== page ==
The only food area that I wasn't thrilled with was the lack of patisserie on every corner. Actually, the lack of patisserie on any corner. There were a few bakeries that we saw, but they were really more bread oriented, not the individual elaborate pastries that are everywhere in France. So, other than a strange and delicious creation that I will cover in my next post about Montreal beer, we hardly had anything sweet.

Then again, with my salt tooth, I'd go for a smoked meat sandwich over a mille-feuilles any day.

Sunday, November 29, 2009

Not a traditional Thanksgiving post

Many of you may know that Thanksgiving is not my favorite holiday--I like the sentiment of focusing on the good since it is a nice antidote to my normal pessimism, but I'd rather do that over a plate of something more tasty than dessicated turkey and bloppy mashed potatoes.

This year Brian and I decided to feel really grateful--for each other! It was our 10 year anniversary in September and we knocked around a bunch of ideas for how to celebrate. We decided a trip somewhere together without the critters was the way to go and since we have two sets of local grandparents to abuse the generosity of, we picked Thanksgiving week to abandon our spawn.

We contemplated trips to Italy/Spain/Southern France but the budget (and the US Dollar) did not support such a plan.  Finally we decided to go somewhere that feels a bit like Europe but is easier and faster to get to, friendlier and a hell of a lot cheaper since it isn't exactly a major tourist destination in November: Montreal!

We took the train from Windsor, stopped for a night in Toronto and saw a really excellent experimental production of Hamlet and then spent four days in Montreal.

We probably got really lucky--the weather was beautiful, in the 50s, for most of our time there and we only had only one brief period of rain and even that fell on the evening that the Musee d'art Contemporain is open late (and free!)  I complained at one point when we were walking into the sun that it was too bright and Brian, that sainted man who has put up with my moody self for 10 years and deserves a big medal, resisted the urge to whack me upside the head for kvetching about too much light!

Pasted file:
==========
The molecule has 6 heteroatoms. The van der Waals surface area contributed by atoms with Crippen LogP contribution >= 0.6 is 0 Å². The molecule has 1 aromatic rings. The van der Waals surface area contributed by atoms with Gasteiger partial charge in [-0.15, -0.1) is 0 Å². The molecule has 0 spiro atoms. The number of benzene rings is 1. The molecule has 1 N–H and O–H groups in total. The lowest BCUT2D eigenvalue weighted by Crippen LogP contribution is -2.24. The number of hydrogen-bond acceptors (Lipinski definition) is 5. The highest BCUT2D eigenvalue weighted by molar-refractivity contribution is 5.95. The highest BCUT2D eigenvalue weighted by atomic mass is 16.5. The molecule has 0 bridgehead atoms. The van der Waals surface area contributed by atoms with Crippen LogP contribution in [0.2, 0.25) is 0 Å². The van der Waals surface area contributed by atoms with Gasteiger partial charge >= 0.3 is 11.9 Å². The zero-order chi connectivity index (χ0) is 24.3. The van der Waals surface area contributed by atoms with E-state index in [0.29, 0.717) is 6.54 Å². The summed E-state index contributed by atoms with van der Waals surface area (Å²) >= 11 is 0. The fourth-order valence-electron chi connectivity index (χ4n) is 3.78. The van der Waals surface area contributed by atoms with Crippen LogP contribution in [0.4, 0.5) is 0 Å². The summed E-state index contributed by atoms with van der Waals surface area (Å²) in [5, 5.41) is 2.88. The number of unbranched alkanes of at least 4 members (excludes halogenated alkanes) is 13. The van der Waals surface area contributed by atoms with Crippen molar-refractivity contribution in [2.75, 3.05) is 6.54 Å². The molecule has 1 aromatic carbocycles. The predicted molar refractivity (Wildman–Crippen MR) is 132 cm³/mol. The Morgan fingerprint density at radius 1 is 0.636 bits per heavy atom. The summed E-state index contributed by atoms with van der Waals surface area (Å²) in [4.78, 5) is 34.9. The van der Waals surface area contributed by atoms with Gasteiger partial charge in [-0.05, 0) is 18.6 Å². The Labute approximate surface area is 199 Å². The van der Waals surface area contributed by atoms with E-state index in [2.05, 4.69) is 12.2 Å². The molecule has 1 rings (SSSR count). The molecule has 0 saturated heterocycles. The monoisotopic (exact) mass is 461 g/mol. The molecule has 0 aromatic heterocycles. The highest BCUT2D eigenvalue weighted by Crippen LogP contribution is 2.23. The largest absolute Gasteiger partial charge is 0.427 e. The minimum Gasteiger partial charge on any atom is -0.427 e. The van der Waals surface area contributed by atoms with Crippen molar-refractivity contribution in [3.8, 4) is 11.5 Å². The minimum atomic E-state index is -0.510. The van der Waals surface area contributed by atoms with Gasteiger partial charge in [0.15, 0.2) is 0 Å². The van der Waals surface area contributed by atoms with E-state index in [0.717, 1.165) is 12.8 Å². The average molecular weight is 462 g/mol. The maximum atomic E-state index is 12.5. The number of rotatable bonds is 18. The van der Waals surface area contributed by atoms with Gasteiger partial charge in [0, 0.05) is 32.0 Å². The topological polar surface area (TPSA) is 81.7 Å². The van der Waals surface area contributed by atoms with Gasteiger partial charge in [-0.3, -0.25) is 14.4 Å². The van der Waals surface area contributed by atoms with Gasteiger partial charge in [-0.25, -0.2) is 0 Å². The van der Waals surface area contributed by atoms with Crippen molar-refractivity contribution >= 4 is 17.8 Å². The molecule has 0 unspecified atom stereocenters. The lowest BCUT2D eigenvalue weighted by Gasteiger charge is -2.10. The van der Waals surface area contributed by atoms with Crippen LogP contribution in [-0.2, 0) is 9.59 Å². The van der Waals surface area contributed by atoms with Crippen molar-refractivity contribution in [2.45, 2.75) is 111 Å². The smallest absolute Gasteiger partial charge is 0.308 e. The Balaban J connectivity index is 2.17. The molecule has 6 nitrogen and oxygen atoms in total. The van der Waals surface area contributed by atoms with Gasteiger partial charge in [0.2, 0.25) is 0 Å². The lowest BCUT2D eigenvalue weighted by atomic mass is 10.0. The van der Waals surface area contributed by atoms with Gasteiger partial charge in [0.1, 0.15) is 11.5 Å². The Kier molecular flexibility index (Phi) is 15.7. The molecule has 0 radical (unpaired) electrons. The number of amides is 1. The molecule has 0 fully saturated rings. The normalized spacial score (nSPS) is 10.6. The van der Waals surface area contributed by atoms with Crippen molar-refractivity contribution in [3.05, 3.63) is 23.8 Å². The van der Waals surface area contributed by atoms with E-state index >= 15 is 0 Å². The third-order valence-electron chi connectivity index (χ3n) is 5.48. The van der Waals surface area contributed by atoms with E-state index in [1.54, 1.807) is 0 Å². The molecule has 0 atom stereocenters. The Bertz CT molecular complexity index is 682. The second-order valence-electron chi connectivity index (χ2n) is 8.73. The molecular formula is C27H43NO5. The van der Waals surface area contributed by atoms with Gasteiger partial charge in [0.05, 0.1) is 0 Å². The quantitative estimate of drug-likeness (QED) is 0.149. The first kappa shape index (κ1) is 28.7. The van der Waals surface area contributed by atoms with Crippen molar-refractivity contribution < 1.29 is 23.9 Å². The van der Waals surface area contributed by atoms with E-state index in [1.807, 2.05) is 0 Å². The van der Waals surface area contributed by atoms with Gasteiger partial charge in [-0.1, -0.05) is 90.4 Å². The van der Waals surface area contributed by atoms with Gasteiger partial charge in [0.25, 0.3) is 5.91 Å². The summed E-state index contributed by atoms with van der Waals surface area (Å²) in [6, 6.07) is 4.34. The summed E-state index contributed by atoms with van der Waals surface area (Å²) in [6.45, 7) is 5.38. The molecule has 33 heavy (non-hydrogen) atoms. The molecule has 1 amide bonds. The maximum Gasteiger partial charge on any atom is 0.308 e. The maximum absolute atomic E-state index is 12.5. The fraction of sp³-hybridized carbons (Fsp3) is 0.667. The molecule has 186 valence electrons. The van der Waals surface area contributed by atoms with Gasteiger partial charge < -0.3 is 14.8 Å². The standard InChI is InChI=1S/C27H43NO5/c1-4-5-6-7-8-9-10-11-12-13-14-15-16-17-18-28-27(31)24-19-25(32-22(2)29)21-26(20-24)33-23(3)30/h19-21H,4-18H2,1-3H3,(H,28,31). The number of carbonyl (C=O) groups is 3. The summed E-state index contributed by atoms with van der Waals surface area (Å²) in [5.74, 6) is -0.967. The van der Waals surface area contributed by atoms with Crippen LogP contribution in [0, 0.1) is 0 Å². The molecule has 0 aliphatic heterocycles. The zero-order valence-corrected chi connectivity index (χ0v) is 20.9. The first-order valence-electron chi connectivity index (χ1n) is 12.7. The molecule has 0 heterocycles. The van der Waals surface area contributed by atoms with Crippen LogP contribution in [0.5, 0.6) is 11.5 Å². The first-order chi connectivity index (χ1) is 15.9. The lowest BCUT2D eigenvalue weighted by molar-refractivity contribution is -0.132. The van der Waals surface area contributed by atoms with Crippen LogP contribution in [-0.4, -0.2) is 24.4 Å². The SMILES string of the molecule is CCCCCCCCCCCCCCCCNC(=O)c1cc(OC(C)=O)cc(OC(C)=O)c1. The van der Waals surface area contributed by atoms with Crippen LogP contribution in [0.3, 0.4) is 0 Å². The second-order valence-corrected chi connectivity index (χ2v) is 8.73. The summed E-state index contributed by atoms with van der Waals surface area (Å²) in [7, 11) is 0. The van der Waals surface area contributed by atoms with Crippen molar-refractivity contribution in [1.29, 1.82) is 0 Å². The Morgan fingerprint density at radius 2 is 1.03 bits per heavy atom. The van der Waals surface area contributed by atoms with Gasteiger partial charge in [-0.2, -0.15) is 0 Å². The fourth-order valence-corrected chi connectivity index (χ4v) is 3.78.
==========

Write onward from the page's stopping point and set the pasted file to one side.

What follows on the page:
Hotel rooms are cheap cheap cheap in November. Even the schwoopy boutique Hotel Gault was less than $150 per night. We decided on the Auberge du Vieux Porte and it was way nicer than we could have afforded at a different time of year. There was a terrific breakfast included in our pretty room with a view of the port and every afternoon at 5 pm they poured big, free glasses of a decent shiraz and laid out a plate of tasty cheese and grapes and baguette for the guests to consume before heading out for the evening.

The food in Montreal is lovely and the people even lovelier (and that is saying something since the food is really damn good).  I think it may be my favorite North American city, definitely one that I would happily move to if life made such demands on me (not likely, but a girl can dream.)

We returned home at 1 am on Friday morning and that evening we consumed the dessicated turkey and bland side dishes with the slightly frazzled grandparents and felt very, very thankful for our good life together.

Stay tuned for some photos/highlights of our Montreal interlude.